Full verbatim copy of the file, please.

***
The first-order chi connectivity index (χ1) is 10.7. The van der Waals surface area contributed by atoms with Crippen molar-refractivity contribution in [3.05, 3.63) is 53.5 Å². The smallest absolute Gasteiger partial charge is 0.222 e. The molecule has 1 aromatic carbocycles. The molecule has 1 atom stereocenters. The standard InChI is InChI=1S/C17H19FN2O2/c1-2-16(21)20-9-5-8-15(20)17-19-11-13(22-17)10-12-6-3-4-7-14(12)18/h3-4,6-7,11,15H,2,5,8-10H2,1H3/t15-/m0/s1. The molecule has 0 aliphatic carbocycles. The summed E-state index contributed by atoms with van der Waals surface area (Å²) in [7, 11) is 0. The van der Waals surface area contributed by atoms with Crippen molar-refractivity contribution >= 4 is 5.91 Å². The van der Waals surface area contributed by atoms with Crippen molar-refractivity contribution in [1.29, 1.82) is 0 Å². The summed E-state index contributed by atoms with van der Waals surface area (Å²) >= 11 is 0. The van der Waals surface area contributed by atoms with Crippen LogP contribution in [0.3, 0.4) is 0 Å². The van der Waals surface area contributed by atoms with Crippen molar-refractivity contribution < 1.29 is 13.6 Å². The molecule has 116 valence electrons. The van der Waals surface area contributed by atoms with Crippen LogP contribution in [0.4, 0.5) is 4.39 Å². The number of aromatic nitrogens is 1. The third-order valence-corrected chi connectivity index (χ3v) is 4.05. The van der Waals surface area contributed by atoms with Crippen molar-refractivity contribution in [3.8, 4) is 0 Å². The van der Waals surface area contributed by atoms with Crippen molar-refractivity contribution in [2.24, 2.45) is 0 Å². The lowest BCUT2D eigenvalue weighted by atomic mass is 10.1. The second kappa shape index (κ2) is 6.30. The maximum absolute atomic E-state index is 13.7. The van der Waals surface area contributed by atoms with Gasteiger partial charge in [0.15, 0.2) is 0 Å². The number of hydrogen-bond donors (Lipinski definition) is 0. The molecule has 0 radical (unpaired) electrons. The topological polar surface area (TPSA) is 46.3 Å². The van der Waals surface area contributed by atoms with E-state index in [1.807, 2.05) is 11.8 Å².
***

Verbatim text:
The first-order chi connectivity index (χ1) is 10.7. The van der Waals surface area contributed by atoms with Crippen molar-refractivity contribution in [3.05, 3.63) is 53.5 Å². The smallest absolute Gasteiger partial charge is 0.222 e. The molecule has 1 aromatic carbocycles. The molecule has 1 atom stereocenters. The standard InChI is InChI=1S/C17H19FN2O2/c1-2-16(21)20-9-5-8-15(20)17-19-11-13(22-17)10-12-6-3-4-7-14(12)18/h3-4,6-7,11,15H,2,5,8-10H2,1H3/t15-/m0/s1. The molecule has 0 aliphatic carbocycles. The summed E-state index contributed by atoms with van der Waals surface area (Å²) in [7, 11) is 0. The van der Waals surface area contributed by atoms with Crippen molar-refractivity contribution >= 4 is 5.91 Å². The van der Waals surface area contributed by atoms with Crippen molar-refractivity contribution in [1.29, 1.82) is 0 Å². The summed E-state index contributed by atoms with van der Waals surface area (Å²) >= 11 is 0. The van der Waals surface area contributed by atoms with Crippen LogP contribution in [0.3, 0.4) is 0 Å². The van der Waals surface area contributed by atoms with Crippen molar-refractivity contribution < 1.29 is 13.6 Å². The molecule has 116 valence electrons. The van der Waals surface area contributed by atoms with Crippen LogP contribution in [0.4, 0.5) is 4.39 Å². The number of aromatic nitrogens is 1. The third-order valence-corrected chi connectivity index (χ3v) is 4.05. The van der Waals surface area contributed by atoms with Crippen molar-refractivity contribution in [3.8, 4) is 0 Å². The van der Waals surface area contributed by atoms with Crippen molar-refractivity contribution in [2.24, 2.45) is 0 Å². The lowest BCUT2D eigenvalue weighted by atomic mass is 10.1. The second kappa shape index (κ2) is 6.30. The maximum absolute atomic E-state index is 13.7. The van der Waals surface area contributed by atoms with Gasteiger partial charge in [0.15, 0.2) is 0 Å². The number of hydrogen-bond donors (Lipinski definition) is 0. The molecule has 0 radical (unpaired) electrons. The topological polar surface area (TPSA) is 46.3 Å². The van der Waals surface area contributed by atoms with E-state index in [1.807, 2.05) is 11.8 Å².